History repeats itself, in ways both quiet and loud.
In the past 20 years or so, the requirements of a wedding day have been growing—snowballing even. Looking around, I don’t think it’s too far off to deem the current climate as an Industrial Revolution of marriage.
Now, I’ve always had a thing for idealizing rebels. This started as a teenage affinity for dog collars, underage drinking, and Incubus, but I’m proud to say it has evolved into an appreciation for the arts, literature, and hardly more than two glasses of wine. My parents were grateful for the transformation, as am I—the latter is still wrought with great music. It’s also a bit more inspired.
I’ve come to the realization that throughout history rebel souls seem to trend toward three types of people: humanitarians, artists, and intellects. These are the individuals taking their cues from intuition and heart in order to bring about change. I could give countless examples: Frida Kahlo, Picasso, Johannes Gutenberg, Galileo, Albert Einstein, Gandhi, Walt Whitman, and John Lennon.
The painters. The musicians. The poets.
The true role of these revolutionaries is to steer culture back to the spirit. How? Rebels express—they follow their unique inner compass to redirect norms. By departing from the status quo, they give others permission to do the same. To feel the same. To rebel the same.
The authors of the Romantic period used the tools at their disposal; they used words and art to shift the collective focus of man away from industry and back toward the unique, human individual. Romantics sought to understand humanity’s place in the universe by observing nature, rather than organized institutions, machinery, and architecture. Their art asserted that savage is beautiful and simple, outdoor beauty is sacred.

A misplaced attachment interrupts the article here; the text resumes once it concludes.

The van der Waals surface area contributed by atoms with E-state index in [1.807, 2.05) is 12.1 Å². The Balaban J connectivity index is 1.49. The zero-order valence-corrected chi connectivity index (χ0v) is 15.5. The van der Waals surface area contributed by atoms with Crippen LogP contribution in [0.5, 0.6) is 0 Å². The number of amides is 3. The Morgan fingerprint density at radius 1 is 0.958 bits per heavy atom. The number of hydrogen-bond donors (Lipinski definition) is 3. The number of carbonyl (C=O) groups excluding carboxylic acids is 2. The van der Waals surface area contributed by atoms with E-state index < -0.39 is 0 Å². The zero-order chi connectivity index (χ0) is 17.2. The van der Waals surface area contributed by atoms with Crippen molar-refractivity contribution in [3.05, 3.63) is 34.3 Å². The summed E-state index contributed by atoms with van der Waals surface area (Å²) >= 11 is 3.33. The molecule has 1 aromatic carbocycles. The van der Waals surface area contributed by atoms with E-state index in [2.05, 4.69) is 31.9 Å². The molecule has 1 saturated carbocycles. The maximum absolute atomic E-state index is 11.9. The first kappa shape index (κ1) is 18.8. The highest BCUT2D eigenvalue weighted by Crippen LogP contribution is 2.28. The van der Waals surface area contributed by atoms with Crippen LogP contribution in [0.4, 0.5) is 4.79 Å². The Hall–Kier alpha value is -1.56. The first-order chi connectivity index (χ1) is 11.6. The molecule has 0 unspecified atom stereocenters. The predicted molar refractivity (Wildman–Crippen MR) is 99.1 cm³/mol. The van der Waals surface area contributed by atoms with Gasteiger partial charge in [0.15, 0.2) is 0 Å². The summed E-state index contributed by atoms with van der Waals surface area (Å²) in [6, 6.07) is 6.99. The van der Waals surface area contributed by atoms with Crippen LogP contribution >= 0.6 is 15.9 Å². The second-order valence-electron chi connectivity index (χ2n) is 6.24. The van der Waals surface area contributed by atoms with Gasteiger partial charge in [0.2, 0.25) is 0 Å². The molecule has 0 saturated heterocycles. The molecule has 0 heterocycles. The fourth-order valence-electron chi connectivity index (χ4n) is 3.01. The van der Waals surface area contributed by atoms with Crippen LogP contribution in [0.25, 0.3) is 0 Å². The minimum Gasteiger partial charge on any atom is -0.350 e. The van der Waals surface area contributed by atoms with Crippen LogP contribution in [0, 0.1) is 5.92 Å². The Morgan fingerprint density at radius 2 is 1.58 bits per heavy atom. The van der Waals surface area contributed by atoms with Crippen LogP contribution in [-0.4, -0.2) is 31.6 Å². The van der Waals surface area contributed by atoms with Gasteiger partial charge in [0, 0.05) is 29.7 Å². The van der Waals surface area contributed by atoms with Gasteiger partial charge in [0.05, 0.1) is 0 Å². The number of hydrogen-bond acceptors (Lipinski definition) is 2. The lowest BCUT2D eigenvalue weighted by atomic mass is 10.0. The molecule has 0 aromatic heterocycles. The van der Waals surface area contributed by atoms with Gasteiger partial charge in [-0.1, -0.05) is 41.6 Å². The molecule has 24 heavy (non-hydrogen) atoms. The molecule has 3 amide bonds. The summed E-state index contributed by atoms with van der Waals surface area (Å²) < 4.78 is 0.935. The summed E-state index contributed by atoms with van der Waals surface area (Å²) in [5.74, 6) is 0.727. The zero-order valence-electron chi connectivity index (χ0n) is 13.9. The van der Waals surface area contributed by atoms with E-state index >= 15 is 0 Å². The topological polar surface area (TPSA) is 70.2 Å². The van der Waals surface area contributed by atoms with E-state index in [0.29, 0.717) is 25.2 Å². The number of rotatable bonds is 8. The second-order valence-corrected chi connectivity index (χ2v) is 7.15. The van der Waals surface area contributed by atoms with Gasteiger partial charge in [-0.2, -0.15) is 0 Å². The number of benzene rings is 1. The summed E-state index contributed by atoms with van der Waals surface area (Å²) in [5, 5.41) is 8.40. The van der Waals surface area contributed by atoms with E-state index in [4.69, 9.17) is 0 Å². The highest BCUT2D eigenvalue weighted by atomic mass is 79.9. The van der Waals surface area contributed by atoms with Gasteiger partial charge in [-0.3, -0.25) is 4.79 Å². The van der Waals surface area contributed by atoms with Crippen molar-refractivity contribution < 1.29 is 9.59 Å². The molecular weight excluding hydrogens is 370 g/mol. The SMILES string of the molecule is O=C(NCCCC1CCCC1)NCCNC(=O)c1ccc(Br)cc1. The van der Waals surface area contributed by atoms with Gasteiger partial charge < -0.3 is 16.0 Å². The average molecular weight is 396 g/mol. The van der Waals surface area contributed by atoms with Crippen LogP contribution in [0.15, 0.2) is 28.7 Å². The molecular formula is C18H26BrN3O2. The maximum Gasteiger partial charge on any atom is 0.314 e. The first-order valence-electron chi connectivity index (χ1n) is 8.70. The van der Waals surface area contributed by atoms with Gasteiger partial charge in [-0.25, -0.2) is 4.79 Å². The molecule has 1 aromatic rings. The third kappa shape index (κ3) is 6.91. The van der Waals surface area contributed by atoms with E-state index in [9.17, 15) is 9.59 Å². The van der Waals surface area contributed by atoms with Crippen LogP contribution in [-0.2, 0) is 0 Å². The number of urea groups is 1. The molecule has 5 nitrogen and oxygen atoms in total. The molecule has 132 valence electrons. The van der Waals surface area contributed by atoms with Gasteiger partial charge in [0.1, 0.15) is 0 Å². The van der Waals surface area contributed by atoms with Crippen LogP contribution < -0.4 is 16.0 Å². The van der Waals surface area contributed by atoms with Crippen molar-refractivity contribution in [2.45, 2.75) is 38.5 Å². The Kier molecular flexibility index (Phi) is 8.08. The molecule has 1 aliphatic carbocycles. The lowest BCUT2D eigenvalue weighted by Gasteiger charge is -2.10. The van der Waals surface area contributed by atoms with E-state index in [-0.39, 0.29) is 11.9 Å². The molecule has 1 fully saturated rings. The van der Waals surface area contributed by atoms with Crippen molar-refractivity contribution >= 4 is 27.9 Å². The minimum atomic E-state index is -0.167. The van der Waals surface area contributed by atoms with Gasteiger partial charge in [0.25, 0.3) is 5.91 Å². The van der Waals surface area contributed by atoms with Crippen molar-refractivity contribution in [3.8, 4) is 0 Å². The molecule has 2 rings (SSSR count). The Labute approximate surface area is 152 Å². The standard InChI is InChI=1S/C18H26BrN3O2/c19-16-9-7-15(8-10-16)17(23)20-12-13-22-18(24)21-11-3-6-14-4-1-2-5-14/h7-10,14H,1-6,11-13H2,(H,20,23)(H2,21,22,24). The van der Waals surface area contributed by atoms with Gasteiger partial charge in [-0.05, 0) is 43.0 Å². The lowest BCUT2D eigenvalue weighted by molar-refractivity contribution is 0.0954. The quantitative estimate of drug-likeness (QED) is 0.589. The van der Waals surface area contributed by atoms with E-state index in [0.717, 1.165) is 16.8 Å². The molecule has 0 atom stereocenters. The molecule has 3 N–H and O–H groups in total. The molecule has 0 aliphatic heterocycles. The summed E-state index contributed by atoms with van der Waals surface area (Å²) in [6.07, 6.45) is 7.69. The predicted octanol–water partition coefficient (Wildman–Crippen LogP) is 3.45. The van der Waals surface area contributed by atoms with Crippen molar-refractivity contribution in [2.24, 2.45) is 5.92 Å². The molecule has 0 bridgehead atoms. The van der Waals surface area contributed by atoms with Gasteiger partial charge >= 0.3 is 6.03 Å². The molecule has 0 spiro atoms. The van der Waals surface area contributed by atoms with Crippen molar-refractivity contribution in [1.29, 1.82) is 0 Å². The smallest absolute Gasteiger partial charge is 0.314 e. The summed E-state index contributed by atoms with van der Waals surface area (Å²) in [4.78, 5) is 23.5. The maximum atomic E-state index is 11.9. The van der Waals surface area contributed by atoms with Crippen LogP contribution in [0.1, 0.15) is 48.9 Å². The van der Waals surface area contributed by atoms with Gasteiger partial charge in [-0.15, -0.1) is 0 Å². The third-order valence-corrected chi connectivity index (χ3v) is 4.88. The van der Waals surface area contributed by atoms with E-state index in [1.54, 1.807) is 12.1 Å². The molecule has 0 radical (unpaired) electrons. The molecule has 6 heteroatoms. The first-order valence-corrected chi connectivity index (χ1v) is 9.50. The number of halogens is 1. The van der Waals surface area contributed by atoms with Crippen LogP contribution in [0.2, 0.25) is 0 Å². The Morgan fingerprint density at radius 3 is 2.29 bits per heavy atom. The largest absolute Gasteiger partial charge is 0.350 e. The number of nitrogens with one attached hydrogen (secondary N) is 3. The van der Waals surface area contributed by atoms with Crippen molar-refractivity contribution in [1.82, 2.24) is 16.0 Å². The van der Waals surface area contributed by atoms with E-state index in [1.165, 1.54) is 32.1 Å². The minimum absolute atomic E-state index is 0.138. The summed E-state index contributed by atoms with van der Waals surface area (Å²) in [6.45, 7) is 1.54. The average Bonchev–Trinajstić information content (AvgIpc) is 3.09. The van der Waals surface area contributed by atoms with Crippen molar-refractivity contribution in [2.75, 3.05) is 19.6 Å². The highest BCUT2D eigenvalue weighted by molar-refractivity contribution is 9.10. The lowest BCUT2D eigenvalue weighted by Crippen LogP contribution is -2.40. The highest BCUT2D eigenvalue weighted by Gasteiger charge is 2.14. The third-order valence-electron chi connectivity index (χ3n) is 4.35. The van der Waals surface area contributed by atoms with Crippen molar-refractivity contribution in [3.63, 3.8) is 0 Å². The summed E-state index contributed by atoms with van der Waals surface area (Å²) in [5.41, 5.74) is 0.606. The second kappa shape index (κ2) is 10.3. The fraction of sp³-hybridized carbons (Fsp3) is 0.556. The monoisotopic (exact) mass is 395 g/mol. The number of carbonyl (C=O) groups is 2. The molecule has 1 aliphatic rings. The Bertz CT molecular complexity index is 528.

Here is why elopers are our modern-day romantics:
The business of wedding planning has grown into a wildly expensive, stress-provoking creature with limbs of invitation calligraphy, “repeat-after-me” vows, bridal party favors, and neon-lit reception halls. The average American wedding will run a tab of anywhere from 30-45 thousand dollars. Ballooning costs aside, my concern with these huge ceremonies is with whether or not the couple truly feels that their wedding day authentically reflects their values.
For many, I think the traditional church and reception hall venue may do the trick. For the rebels like my husband and I—or for the artists and intellectuals dancing to the beat of that far off drum rather than Canon in D—this will not do.
Fast-forward to the current situation: with things like travel bans and infectious disease, will a large wedding be plausible? COVID-19 has been derailing large wedding plans. It has been leaving couples wondering whether they need to opt for something more intimate or wait it out until a traditional wedding is a possibility again.
In this time of intersection, the crossroads between wedding planning websites and social distancing, a new undercurrent is forming. The subtle but sweeping riptide of the modern-day, romantic eloper.
I like to think of elopers as the romantics of the 21st century. Counterculture and peacefully irreverent, elopers challenge the status quo by binding themselves in a way that is understated, completely authentic, and ceremonious. This can mean with or without an officiant, with or without guests, with or without a building, a wedding dress, or floral arrangements.
When it comes to planning a wedding, I’m here to say that every single part is optional:
The officiant? Optional.
The shoes? Optional.
The floral arrangements? Optional.
The bridal party? Optional.
The venue, the reception, the cake, the catering?
The band, the dress, the rings, the finances?
Optional, optional, optional, optional.
If you can’t see yourself reflected in the traditional wedding, or if your large wedding plans have been derailed by CDC guidelines, or if you just crave something more simple like your feet rooted in dirt and hands in one another’s—this is the less trodden, soulful path of the rebel eloper.
And you are not alone.